Last Thursday, toward the end of a week long heatwave, San Diego experienced a power outage lasting from around 3:30 pm until midnight. The massive power outage was caused when “a 500-kilovolt (kV) high-voltage line from Arizona to California tripped out of service, according to the California Independent System Operator. The transmission outage cut the flow of imported power into the most southern portion of California, resulting in wide-spread outages in the region.”

The Union-Tribune reported how drivers were stuck for hours waiting in traffic, but the cyclist profiled in the story didn’t have such an experience,

Not everyone, however, was distressed by the traffic situation. Michael Mikus, 44, was passing car after car at 5:15 p.m. as he rode his bicycle home from work in Mission Valley to Bankers Hill up the very steep Bachman Place.

Mikus admitted “just a little bit” of schadenfreude with the traffic situation. An hour later, the traffic on Bachman had cleared.

“It’s never been a faster ride home,” Mikus said. “But any day I can ride my bike to and from work safely is a good day.”

On a local bike forum, cyclists gleefully wrote about their commute home and the thrill of passing many automobiles that could not move due to non-functioning traffic lights.

In downtown San Diego, pedicabs, previously the subject of much scorn and derision, gave customers free rides home.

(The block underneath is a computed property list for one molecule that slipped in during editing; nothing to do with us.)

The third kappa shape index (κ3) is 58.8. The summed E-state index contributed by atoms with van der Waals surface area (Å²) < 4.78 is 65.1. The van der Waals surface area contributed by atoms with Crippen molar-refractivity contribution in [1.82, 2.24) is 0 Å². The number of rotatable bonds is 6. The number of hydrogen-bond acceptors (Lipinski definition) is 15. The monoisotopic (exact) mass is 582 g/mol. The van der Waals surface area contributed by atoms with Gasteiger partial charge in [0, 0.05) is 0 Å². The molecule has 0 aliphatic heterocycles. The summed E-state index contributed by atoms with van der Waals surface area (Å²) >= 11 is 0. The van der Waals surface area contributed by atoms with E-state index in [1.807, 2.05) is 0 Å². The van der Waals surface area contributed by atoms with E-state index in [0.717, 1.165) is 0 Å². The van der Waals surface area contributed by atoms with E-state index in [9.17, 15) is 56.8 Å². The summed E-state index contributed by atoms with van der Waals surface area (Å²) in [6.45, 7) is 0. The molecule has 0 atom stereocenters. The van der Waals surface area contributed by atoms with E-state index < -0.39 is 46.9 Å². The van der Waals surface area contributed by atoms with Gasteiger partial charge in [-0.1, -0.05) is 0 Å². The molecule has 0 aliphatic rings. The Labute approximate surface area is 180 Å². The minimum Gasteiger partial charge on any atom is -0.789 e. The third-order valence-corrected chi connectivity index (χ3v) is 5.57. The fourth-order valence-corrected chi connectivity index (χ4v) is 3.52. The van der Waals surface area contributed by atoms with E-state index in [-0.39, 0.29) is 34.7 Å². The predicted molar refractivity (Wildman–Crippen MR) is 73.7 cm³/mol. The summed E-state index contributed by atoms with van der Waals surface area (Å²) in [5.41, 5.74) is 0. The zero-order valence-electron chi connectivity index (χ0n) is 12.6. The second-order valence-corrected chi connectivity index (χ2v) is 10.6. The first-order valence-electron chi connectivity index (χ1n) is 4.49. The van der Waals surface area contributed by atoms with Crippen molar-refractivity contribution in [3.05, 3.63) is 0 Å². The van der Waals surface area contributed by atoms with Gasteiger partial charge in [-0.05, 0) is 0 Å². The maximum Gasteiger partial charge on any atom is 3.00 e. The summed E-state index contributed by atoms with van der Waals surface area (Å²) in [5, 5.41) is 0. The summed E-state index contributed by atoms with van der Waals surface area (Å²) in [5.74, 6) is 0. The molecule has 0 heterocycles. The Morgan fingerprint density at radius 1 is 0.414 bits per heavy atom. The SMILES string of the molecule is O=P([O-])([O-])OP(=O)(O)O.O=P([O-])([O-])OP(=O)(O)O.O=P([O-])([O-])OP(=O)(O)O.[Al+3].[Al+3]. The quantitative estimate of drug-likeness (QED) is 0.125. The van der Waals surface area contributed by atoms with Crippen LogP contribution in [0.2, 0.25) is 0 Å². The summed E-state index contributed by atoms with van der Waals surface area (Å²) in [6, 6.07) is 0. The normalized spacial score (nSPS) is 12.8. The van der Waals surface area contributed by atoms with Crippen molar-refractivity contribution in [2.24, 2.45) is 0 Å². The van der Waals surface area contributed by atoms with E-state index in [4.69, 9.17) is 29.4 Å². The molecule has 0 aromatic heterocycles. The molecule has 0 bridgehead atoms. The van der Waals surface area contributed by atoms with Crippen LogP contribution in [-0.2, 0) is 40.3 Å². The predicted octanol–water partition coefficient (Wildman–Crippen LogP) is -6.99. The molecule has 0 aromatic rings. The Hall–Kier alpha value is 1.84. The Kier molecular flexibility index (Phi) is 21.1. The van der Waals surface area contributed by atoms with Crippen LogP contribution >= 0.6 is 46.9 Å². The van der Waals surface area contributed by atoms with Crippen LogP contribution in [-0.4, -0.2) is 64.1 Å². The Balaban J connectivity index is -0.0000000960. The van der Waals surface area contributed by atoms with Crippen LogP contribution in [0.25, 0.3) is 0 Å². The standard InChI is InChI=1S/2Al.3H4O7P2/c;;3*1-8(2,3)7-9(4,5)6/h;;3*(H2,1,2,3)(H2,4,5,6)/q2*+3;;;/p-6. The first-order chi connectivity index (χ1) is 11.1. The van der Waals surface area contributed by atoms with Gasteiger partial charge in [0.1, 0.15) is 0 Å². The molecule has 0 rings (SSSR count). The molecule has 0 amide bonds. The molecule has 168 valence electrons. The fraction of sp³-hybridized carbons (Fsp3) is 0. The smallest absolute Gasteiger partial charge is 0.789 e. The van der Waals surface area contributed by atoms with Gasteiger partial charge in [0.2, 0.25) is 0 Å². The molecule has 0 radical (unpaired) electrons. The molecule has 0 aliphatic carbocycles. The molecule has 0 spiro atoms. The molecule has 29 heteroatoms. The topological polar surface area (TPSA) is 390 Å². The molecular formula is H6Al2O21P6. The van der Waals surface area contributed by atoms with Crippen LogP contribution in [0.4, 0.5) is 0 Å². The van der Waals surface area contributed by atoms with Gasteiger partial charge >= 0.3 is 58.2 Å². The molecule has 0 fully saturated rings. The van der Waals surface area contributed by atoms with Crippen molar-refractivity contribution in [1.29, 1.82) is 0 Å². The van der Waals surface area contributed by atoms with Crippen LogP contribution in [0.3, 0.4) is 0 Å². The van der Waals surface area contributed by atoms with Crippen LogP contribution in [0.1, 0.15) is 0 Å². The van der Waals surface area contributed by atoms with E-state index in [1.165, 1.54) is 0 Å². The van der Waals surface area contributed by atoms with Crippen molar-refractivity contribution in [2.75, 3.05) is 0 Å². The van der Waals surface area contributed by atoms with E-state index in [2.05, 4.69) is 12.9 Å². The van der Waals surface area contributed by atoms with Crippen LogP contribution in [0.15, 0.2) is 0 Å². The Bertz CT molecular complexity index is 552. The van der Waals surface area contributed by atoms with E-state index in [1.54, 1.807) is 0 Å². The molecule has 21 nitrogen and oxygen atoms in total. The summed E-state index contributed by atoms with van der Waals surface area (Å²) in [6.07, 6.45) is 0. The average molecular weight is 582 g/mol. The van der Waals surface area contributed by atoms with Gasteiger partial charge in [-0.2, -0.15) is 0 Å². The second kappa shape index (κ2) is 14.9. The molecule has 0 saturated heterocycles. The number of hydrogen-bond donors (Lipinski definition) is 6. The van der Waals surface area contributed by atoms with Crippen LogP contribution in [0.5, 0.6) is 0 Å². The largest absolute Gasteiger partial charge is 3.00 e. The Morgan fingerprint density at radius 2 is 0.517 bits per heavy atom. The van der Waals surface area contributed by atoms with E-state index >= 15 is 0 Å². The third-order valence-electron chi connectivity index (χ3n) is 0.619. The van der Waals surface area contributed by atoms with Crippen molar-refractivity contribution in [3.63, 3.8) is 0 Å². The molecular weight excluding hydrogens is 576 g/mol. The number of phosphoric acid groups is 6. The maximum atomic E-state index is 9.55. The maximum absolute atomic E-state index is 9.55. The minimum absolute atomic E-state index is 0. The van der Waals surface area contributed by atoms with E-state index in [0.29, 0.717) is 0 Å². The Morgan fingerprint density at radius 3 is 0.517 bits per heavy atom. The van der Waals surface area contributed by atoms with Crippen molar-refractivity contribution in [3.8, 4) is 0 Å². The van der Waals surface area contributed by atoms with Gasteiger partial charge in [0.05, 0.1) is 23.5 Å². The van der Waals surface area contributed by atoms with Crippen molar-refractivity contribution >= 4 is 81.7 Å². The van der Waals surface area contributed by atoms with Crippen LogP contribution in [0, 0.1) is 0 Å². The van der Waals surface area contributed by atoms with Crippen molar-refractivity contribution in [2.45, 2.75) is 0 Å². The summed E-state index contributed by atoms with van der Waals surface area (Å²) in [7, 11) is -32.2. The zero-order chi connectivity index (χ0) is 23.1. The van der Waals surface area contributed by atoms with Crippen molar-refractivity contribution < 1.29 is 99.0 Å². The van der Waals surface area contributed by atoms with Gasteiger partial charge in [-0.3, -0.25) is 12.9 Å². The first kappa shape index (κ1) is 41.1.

Meanwhile, the region continues to plan for increased expansion of highways, actively fighting any future possibility of an equitable transportation system with the false belief that this new expansion will not result induced traffic problems.

Here in San Diego, I didn’t hear of a single elected official bring up the possibility of alternative travel modes despite widespread complaints of longer than usual commute times. This is a real shame, given that Thursday’s power outage was a golden opportunity for leaders in the region to highlight the downsides of relying on a transportation system that was based solely around the automobile.

But where our elected officials are failing, bicycle activists around the city and the country are setting the tone and strategy for a future they are envisioning for themselves and others.

To start with, tomorrow, Elly Blue, Joshua Ploeg and Joel Biel will bring their Rambling Road Show to San Diego.

2011 DInner and Bikes Tour Featuring Elly Blue, Joshua Ploeg and Joe Biel.

 

Time: Tuesday, September 13 · 7:00pm – 9:00pm
Location:Triangle Building
4688 Boundary St. (@Adams), San Diego, CA

The dinner portion of the show will be a Rijsttafel style buffet prepared by Joshua Ploeg, a traveling vegan chef. Joe Biel will show a selection of very short films about bicycle culture and activism, including excerpts from Aftermass, his forthcoming documentary about bicycle activism in Portland, Oregon over the last twenty years. Elly Blue, of course, is no stranger to anyone. Blue writes at various places including Bike Portland, Grist Magazine and Taking the Lane. She also co-founded the Portland Society, a nonprofit business alliance for women who are passionate about business and bicycling in Portland. The event has a sliding scale fee of $10-20 at the door.

So prepared to be inspired at an event that promises to deliver both inspiration and ideas that will be sure to shape our future in the days and years to come.